CLEARWATER — Thousands of toys, dolls and games were piled on tables at the Salvation Army's Christmas Joy Center this week.
On Monday and Tuesday, parents stopped by to shop for Christmas. Some spent quite a while choosing between gifts like Barbies, Etch A Sketches, MP3 players and skateboards. But they didn't have to pay a cent.
The Salvation Army of North Pinellas County doled out the gifts and thousands of meals in a two-day effort to help 3,500 struggling families have a happier holiday.
In all, the Joy Center at 1521 E Druid Road gave away about 15,000 new toys. Each family also got a ham and a bag stuffed with canned and boxed goods.
The items were purchased with money from donations, which, so far this holiday, are down almost 30 percent, said North County Salvation Army Capt. Zach Bell.
The Salvation Army in north county generally collects about $750,000 during the holidays from kettles, mail and online giving, he said.
But the need is even greater this year because there's been a 20 percent increase in applicants, he said.
"I just see it as an opportunity for the community to step up," Bell said. "The fact is we need more help than ever before."
Amanda Arteaga, a 23-year-old single mom who lives in Safety Harbor, said she was initially reluctant to accept help.
"I didn't want to come at first because I felt kind of embarrassed," said Arteaga, who has a 1-year-old daughter and 3-year-old son. But her desire to give her children a happy holiday overshadowed those feelings.
Arteaga, who just got a job working in an elementary school cafeteria after applying to more than 30 others, said her daughter isn't quite aware of Christmas, yet. But her son, Jacob, is. And she was worried she wouldn't be able to afford presents for him.
On Monday, she picked out a Dino Robot action figure kit, a play food set and a shopping cart for him. He's very creative and loves dinosaurs, she said.
"It will make my son light up on Christmas day to see presents there for him. He'll see he's special and someone cares about him," said Arteaga, a tear coming to her eye. "It's just a miracle that so many people care."
About 200 volunteers helped make the giveaway possible.
Juanita Nelting, a volunteer since the late 1980s, said she's seen a change in the clients since then.
"We have a lot more people now who are coming for the first time because of loss of jobs," said Nelting, 72.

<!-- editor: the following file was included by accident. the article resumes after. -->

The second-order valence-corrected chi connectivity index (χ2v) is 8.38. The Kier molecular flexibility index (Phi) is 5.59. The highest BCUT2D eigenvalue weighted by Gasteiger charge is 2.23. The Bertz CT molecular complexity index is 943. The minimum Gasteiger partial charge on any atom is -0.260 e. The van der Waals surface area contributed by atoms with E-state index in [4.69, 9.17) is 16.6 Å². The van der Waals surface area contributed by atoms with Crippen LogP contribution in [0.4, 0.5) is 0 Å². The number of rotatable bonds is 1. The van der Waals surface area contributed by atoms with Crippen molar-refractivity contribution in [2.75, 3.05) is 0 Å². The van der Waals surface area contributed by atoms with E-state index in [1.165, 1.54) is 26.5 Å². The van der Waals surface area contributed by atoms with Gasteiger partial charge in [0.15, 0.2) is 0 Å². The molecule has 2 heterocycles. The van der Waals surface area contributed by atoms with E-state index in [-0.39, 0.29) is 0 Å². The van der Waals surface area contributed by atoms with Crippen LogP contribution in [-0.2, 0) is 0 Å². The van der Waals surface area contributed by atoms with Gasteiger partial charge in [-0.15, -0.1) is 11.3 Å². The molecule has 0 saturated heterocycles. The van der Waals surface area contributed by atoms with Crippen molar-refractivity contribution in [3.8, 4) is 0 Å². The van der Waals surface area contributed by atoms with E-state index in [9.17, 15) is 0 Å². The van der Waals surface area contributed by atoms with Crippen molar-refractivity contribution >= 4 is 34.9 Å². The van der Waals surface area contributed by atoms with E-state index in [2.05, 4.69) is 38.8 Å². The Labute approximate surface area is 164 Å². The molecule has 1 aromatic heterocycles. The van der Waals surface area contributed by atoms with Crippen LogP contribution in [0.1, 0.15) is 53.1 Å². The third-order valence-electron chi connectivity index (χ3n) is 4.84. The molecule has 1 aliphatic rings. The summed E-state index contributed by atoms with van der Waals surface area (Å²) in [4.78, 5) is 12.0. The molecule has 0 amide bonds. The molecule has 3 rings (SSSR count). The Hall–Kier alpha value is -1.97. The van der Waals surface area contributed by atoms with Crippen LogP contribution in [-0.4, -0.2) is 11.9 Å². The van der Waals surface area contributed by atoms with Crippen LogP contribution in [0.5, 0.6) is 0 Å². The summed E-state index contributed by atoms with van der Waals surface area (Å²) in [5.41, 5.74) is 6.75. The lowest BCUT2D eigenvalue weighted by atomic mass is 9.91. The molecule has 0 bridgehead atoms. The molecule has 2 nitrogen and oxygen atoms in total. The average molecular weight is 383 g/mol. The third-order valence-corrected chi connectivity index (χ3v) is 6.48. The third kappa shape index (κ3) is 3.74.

People tell her they were always able to put money in the kettle and now they need help.
Times have been tough for Siobhan Robinson, 36, another single mom who lost her job at a retirement planning firm, and just got hired at a call center.
"Thank God they've got this service," said Robinson, 36, who has a 6-year-old son and an 8-year-old daughter.
"It's all about them and making them happy," she said.
Amy Jackson, who has six children and another baby boy on the way, said this was the first time she had to rely on the Salvation Army to help her family for Christmas. In August, they moved into a Clearwater home. Last month, they learned it was in foreclosure.
"We had to save money to move by Jan. 1, and I'm due on the first," said Jackson, 33.
Jackson's husband is a mechanical engineer. She's a certified nursing assistant and was working nights at a private assisted living facility when she learned she was pregnant again. She wasn't able to do the lifting required in her job and quit after her doctor told her to do so, she said.
"It's hard with children and one parent working," Jackson said.
She didn't want to ask for help. But, she said, "You think of your kids first."
Stories like Jackson's are not unusual, Bell said.
"That's the face of who we serve now," Bell said. "That's the sad reality."
Bell said the economy has a lot to do with the dip in donations. He also acknowledged that contributions may have been hindered by the controversy surrounding recently elected state Sen. Jim Norman's work as a state Salvation Army community liaison.
Norman retired from the Salvation Army last month after questions arose about his $95,000 salary and what he did to earn it.
Bell said he was worried that local organizations and their clients may be hurt even though none of the local Salvation Armys ever had Norman on their payroll.
"My biggest fear is that something like that will ruin it for someone who needed help," Bell said.
Lorri Helfand can be reached at firstname.lastname@example.org or (727) 445-4155.